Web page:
Neufelder’s knack for finding and developing relationships with mentors mirrors his approach with potential buyers. “You’ve got to make a personal connection, and nine times out of ten that’s what‘s going to sell you work.”
The personal connection between teacher and student is perhaps the part of his work that gives him the greatest satisfaction. Nicholas Lyford-Pike was just out of his teens, with obvious artistic abilities, when he and his mother Pilar met Neufelder at a Columbus art fair. Nicholas had never found a supportive educational or working environment for developing his talents.
Paul Neufelder was to change all that. He didn’t see Nicholas’ deafness, autism, and epilepsy as barriers to success in art or as hindering an effective teaching relationship. So after Nicholas spent time at a class Neufelder was teaching, Pilar Lyford-Pike was floored when he asked her to bring Nicholas to his studio the following week. She was worried, though. How would they communicate since Neufelder didn’t know sign language? But he was confident he and Nicholas would manage.
I was always freaking out. I would say, ‘Paul, are you crazy?'
He challenged his new protege in ways that made Nicholas' mother very anxious. “I was always freaking out. I would say, ‘Paul, are you crazy?’” He told her that she and her husband were spoiling Nicholas.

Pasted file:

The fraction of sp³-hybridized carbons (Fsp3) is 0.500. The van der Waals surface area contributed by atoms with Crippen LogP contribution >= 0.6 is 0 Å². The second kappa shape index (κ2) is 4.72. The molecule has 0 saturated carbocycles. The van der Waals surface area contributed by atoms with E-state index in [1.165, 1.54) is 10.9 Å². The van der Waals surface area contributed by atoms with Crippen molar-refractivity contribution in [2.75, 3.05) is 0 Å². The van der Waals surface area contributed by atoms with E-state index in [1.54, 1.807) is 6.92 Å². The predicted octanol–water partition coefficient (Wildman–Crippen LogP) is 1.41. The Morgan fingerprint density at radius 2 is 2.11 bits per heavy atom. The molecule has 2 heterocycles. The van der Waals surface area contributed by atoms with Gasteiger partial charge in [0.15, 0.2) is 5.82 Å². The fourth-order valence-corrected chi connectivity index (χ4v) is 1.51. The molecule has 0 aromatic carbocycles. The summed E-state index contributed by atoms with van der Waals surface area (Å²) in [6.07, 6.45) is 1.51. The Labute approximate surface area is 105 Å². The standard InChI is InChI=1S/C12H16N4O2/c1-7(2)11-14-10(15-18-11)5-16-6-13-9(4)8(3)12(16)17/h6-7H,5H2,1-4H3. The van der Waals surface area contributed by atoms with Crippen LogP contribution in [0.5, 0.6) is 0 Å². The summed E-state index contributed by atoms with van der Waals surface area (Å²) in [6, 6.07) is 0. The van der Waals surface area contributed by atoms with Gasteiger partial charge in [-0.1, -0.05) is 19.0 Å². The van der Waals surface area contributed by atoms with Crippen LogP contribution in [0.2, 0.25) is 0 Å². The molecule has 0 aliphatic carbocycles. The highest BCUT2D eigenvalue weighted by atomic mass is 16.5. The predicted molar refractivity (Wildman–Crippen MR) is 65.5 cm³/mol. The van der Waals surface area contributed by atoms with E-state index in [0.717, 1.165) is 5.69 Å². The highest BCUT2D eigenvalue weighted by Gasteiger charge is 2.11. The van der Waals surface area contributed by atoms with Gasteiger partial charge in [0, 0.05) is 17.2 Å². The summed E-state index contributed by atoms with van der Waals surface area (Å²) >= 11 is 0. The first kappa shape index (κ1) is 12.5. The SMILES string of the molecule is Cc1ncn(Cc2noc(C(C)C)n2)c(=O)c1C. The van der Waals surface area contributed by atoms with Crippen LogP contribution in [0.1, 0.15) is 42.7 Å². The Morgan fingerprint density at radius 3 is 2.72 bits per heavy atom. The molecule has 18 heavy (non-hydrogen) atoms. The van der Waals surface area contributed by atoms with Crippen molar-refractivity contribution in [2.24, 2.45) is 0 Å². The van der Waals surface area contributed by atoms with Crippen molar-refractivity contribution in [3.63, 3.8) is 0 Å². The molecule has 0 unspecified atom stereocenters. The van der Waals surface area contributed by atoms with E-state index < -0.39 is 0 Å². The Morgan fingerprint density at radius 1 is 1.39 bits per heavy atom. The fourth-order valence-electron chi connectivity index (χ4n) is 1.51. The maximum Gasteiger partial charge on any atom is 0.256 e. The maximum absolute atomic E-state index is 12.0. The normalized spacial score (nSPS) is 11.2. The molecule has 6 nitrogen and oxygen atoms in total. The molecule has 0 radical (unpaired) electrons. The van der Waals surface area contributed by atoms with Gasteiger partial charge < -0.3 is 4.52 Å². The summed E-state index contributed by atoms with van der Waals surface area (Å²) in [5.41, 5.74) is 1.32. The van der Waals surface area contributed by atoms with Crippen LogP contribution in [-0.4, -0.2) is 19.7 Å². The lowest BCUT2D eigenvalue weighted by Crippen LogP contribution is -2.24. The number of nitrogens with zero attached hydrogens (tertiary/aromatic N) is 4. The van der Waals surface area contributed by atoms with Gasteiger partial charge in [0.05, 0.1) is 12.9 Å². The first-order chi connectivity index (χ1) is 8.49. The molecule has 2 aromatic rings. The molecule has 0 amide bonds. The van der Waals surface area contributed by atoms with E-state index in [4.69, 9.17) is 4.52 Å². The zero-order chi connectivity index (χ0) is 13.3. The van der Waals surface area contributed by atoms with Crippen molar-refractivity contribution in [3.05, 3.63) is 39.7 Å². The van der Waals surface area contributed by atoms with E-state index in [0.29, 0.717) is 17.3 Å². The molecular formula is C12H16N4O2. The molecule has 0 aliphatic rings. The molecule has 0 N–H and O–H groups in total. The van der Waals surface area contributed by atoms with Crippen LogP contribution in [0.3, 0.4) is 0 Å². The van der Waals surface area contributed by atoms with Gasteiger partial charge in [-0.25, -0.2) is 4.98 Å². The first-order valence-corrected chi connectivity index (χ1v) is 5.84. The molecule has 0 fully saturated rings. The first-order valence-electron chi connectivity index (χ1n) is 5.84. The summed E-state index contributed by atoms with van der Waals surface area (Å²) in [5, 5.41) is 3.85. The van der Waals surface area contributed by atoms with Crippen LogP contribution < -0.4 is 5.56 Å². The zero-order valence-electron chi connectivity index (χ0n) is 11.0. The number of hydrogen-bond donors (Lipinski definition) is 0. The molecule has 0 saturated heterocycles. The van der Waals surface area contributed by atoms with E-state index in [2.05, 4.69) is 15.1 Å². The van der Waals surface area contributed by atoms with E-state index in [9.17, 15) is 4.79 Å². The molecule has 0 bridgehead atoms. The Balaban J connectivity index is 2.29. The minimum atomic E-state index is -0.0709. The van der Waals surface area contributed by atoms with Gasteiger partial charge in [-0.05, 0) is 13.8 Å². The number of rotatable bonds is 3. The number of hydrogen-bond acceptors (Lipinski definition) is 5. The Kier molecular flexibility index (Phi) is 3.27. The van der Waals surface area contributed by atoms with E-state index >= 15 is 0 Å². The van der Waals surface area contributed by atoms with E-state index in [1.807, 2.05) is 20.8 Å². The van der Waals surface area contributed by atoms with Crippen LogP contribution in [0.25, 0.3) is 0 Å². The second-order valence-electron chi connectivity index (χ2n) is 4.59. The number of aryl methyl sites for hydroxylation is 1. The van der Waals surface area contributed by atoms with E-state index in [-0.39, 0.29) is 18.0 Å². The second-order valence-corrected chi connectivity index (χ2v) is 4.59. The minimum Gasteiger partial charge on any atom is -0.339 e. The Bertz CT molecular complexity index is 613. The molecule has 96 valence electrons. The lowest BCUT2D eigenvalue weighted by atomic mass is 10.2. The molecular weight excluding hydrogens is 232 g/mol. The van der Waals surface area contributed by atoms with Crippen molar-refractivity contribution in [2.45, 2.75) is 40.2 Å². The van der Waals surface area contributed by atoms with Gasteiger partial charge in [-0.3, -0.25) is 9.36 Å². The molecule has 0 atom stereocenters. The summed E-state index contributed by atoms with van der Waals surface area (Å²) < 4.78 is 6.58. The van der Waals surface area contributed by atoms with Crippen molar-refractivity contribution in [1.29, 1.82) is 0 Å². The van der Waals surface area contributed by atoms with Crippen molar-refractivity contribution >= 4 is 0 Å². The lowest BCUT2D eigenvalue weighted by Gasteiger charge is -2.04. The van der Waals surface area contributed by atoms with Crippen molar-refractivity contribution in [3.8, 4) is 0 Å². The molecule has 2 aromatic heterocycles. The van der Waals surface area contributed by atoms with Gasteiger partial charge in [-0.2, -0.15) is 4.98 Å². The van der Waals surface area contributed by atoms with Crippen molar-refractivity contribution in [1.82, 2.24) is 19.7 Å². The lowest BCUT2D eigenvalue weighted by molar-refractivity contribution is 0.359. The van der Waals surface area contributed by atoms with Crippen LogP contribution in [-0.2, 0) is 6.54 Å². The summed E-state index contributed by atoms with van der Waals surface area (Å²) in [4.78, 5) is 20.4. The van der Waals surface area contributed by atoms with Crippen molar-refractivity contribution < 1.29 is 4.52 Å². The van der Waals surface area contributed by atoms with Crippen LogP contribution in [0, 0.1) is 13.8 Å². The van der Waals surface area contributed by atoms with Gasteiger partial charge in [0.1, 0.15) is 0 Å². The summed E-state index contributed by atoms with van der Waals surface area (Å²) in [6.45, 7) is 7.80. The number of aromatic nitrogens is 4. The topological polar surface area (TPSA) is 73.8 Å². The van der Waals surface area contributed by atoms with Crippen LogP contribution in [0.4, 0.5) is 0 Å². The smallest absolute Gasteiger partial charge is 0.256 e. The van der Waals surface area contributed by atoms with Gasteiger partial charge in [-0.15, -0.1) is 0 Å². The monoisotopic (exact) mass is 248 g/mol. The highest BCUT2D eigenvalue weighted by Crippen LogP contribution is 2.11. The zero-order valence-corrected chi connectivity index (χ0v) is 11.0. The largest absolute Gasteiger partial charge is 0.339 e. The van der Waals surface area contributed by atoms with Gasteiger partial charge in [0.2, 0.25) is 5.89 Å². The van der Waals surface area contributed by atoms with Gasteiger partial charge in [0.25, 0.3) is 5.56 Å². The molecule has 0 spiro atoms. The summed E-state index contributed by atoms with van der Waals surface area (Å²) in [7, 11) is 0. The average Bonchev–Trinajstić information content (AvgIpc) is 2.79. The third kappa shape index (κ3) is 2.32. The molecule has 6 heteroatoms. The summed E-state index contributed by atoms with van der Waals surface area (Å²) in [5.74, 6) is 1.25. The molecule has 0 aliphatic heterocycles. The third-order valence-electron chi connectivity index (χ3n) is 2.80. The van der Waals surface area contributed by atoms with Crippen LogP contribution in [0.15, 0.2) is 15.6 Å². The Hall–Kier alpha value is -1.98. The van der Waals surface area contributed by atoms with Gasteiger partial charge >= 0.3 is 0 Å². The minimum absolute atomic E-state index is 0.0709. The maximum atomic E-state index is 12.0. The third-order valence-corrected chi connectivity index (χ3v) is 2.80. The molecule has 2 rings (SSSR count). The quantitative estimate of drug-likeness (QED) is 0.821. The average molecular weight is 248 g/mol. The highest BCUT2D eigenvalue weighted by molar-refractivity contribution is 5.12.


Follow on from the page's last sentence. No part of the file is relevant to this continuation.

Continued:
Neufelder expected that Nicholas could and would help out around the studio. Nicholas carried bags of stone, loaded groceries into the van, even spent time by himself when Neufelder thought he was ready.
Three years later, things are very different. Nicholas takes the bus by himself to the studio, comes in and starts working right away. “He knows what to do.” He spends four hours there every day. He makes eye contact with people, is very curious, and no longer screams, his mother says. His artwork has become more fully developed, precise, and detailed.
On the morning I interviewed Neufelder in his studio, Nicholas was going about his business as we talked. Neufelder joked, “He looks really uncomfortable here, doesn’t he?” “Paul transformed Nicholas into a mature young man and transformed us as parents,” says Pilar Lyford-Pike. “Everyone should have a Paul.”
Where will his career take him now? Neufelder has a sharper focus on his priorities. As a person in his forties with quadriplegia, he faces increasing health challenges. One thing he will not give up is his work with a new and successful VSAI project that brings him into classrooms at Indiana University, Indiana State University, and Indiana University-Purdue University Columbus. Once again, person-to-person interaction is front and center. He’s giving future art and special needs teachers knowledge and understanding of disability that was absent when he was in school. He is enormously pleased to have the opportunity to do this.
And what about the future artists? Neufelder doesn't want to create any illusions: those who want to make a living in the arts face an uphill battle and a tremendous amount of work. They should think more than twice about choosing this profession. One of the indispensable elements of success will be personal connections. Trust him on this - he knows.